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Hot weather cooling practices
HeatPractice
Bradwell Tigers take a water break during practice Wednesday evening. The team is practicing late in the day and will only wear full gear when the weather permits. - photo by Phgoto by Patty Leon

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Practice in full uniforms began for Liberty and Bradwell on Monday and an issue more troubling than the condition of their players was the heat. With temperatures and heat indexes hitting record highs all week, the coaches had to change standard practice procedures.
“We practiced in the gym for most of the week,” Liberty County High School head coach Kirk Warner said. “We plan on trying to get them outside as soon as possible but if the heat is the same we will practice in helmets and shorts and a little later in the day. We hope the weather will allow us to get the players practicing in full gear by next week so we can get them ready.
“But we have to be safe”
Adjusting the location or time of the practice was necessary because of the heat index being anywhere from 110-120.
“First thing we did was we dropped our practices back about two-and-a-half hours,” Bradwell’s athletic director and head coach Jim Walsh said. “We normally would start our practice around 3:40 p.m. and right now we are starting around 5:30 p.m.”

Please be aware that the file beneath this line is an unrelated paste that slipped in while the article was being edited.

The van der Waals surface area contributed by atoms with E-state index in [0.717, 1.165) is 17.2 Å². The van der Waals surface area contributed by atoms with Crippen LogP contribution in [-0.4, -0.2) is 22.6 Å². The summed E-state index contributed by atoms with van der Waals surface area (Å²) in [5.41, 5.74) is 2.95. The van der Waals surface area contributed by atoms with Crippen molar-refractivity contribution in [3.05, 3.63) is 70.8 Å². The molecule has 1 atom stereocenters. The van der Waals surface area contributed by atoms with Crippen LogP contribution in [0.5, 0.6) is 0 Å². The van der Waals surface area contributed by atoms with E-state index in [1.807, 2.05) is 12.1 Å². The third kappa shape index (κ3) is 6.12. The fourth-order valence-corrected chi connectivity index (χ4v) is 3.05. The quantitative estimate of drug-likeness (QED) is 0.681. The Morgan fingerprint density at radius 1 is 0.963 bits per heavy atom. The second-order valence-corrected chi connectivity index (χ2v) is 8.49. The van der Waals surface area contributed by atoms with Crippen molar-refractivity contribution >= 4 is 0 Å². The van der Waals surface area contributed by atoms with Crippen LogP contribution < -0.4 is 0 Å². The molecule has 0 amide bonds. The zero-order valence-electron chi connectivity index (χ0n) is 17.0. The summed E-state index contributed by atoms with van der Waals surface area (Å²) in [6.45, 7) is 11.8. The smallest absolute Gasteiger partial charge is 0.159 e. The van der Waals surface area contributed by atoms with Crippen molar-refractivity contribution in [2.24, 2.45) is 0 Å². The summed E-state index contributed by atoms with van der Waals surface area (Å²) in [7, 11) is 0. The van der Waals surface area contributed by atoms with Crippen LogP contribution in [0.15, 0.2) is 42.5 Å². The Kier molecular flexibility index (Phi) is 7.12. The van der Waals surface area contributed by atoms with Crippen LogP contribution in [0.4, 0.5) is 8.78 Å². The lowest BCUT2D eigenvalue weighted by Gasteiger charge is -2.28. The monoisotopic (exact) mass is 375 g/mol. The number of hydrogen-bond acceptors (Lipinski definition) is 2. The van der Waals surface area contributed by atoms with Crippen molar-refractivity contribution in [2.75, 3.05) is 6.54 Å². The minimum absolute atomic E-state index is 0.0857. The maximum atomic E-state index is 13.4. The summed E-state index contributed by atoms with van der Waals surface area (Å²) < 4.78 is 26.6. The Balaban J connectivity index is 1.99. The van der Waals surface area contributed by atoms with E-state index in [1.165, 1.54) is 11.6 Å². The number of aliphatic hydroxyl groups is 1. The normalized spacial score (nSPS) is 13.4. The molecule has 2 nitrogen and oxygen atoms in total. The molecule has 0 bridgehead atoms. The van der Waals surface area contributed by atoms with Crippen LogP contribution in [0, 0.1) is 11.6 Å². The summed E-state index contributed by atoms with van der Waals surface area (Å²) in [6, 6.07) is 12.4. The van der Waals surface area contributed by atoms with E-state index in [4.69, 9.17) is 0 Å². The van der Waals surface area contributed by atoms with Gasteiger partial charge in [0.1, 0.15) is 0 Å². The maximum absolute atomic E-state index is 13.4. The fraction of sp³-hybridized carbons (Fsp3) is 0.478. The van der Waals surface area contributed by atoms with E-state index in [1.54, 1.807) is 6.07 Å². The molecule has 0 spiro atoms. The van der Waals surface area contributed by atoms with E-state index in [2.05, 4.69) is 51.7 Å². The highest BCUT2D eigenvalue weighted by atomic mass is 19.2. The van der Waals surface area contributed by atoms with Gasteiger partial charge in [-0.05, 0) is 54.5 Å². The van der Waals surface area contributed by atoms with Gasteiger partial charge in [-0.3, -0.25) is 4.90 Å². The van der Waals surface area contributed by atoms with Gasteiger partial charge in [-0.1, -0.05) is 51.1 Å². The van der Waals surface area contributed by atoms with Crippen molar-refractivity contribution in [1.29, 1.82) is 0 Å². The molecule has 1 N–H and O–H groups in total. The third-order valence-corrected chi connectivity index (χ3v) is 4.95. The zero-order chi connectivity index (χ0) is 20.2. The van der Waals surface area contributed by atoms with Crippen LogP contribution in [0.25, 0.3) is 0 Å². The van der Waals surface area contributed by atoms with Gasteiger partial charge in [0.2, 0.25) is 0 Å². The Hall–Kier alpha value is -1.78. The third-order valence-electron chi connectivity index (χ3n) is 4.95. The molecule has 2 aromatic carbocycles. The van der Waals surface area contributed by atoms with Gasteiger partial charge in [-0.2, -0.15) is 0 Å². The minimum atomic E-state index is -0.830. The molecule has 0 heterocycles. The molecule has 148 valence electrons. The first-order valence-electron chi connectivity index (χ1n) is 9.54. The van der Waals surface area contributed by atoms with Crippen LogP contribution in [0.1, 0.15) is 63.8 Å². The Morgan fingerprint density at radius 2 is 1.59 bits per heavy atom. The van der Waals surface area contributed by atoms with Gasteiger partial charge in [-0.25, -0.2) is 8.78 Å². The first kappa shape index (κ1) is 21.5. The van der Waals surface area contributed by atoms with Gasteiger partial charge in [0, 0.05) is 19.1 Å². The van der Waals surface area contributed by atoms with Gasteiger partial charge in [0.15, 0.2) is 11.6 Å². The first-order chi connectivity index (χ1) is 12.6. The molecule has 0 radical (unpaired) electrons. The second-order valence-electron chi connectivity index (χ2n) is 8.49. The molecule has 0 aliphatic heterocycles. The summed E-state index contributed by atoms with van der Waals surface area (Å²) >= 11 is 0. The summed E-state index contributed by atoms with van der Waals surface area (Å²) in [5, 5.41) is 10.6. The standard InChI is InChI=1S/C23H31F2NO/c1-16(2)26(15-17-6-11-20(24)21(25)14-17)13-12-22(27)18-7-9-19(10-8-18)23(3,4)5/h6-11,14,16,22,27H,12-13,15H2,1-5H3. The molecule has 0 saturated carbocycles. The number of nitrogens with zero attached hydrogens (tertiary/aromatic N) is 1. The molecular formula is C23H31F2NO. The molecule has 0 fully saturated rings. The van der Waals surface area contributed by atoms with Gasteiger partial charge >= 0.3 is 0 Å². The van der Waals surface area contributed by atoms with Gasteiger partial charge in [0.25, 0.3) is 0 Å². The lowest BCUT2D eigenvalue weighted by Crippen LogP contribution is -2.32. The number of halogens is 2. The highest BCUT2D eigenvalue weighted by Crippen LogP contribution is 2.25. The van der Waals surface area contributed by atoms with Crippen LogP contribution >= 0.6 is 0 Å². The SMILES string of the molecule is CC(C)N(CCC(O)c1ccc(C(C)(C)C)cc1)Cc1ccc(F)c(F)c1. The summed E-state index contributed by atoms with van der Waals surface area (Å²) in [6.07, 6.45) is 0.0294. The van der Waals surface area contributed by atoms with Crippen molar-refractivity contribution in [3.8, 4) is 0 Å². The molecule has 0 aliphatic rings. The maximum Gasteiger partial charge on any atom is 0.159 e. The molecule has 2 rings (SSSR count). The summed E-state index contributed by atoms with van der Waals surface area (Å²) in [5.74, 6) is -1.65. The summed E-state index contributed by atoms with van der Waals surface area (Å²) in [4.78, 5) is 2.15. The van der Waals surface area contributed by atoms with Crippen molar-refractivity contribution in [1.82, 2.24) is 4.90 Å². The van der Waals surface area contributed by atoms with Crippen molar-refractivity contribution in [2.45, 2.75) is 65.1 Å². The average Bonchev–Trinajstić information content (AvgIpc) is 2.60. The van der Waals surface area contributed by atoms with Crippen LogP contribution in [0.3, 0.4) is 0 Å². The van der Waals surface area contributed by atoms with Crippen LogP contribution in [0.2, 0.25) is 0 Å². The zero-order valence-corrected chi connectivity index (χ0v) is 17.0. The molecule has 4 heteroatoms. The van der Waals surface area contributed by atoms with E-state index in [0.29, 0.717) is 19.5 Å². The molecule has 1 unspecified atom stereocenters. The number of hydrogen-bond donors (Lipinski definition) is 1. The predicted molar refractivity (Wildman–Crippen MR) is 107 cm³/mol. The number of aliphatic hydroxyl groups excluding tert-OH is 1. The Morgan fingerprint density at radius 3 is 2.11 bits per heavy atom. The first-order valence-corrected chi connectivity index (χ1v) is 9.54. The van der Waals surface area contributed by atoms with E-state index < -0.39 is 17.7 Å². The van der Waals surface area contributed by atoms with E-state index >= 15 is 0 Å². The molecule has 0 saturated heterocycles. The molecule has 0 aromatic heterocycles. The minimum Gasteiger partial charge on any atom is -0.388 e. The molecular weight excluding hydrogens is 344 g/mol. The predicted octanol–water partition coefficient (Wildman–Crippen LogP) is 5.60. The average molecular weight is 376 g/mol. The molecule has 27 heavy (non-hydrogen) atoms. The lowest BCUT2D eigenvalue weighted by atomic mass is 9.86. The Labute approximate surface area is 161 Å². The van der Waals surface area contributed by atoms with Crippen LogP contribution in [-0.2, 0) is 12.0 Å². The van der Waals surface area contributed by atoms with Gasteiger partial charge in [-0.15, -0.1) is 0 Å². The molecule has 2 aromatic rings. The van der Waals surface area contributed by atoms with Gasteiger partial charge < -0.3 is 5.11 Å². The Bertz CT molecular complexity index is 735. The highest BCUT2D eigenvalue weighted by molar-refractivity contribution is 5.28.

Walsh said the county has a heat policy in place and schools all follow the guidelines of the county and the Georgia High School Association. He said Bradwell also took steps in educating the kids about the hazard of heat related injuries by showing a video produced by Gatorade. Walsh also got permission from the administration to allow student athletes competing in outside sports to carry water bottles with them and hydrate throughout the day.
Bradwell’s football team was out on Olvey field Wednesday evening but, because of the high heat, the team practiced without helmets and pads.
“When they are out here on the practice field we make sure they get plenty of fluid breaks and we have ice towels,” Walsh said. “They have to take things slowly. Whatever we can get done without shoulder pads, we will do. Weather permitting, the pads will come on when we do drills that need a certain amount of contact,” he said.
The coach said taking it slow will allow the athletes to get acclimated to the weather but also said most of the kids are used to playing in the heat.
“If you live in South Georgia, you are going to start playing football in the heat,” he said. “Luckily for most of these kids they are used to it.”
Liberty and Bradwell are about three weeks from their first games. Both play away games for their openers. And the coaches say getting accustomed to the weather is only one factors they are working toward.
“When they play an actual game, everything is at a quicker pace and in full gear,” Walsh said. “We need to make sure they are prepared for that if we face another safety issue. We always think of the kids’ best interest but in the same token we have to prepare these kids for the full contact, full equipment game. You take the precautions that you can to ensure their safety,” he said.
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